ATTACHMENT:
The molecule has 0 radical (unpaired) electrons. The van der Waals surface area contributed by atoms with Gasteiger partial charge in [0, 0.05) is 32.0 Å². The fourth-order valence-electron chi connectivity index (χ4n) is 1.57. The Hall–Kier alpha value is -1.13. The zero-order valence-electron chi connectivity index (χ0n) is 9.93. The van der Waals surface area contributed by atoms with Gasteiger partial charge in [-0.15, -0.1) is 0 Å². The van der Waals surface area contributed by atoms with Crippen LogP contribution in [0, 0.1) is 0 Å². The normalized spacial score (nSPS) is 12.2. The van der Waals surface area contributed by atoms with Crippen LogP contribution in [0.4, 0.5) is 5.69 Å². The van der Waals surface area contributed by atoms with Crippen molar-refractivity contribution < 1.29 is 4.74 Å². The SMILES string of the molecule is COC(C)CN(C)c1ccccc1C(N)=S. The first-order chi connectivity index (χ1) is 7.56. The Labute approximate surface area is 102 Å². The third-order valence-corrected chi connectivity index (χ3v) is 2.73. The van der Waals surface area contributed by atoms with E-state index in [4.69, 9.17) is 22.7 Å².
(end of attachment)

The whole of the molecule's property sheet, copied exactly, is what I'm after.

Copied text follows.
The molecule has 0 radical (unpaired) electrons. The van der Waals surface area contributed by atoms with Gasteiger partial charge in [0, 0.05) is 32.0 Å². The fourth-order valence-electron chi connectivity index (χ4n) is 1.57. The Hall–Kier alpha value is -1.13. The zero-order valence-electron chi connectivity index (χ0n) is 9.93. The van der Waals surface area contributed by atoms with Gasteiger partial charge in [-0.15, -0.1) is 0 Å². The van der Waals surface area contributed by atoms with Crippen LogP contribution in [0, 0.1) is 0 Å². The normalized spacial score (nSPS) is 12.2. The van der Waals surface area contributed by atoms with Crippen LogP contribution in [0.4, 0.5) is 5.69 Å². The van der Waals surface area contributed by atoms with Crippen molar-refractivity contribution < 1.29 is 4.74 Å². The SMILES string of the molecule is COC(C)CN(C)c1ccccc1C(N)=S. The first-order chi connectivity index (χ1) is 7.56. The Labute approximate surface area is 102 Å². The third-order valence-corrected chi connectivity index (χ3v) is 2.73. The van der Waals surface area contributed by atoms with E-state index in [4.69, 9.17) is 22.7 Å².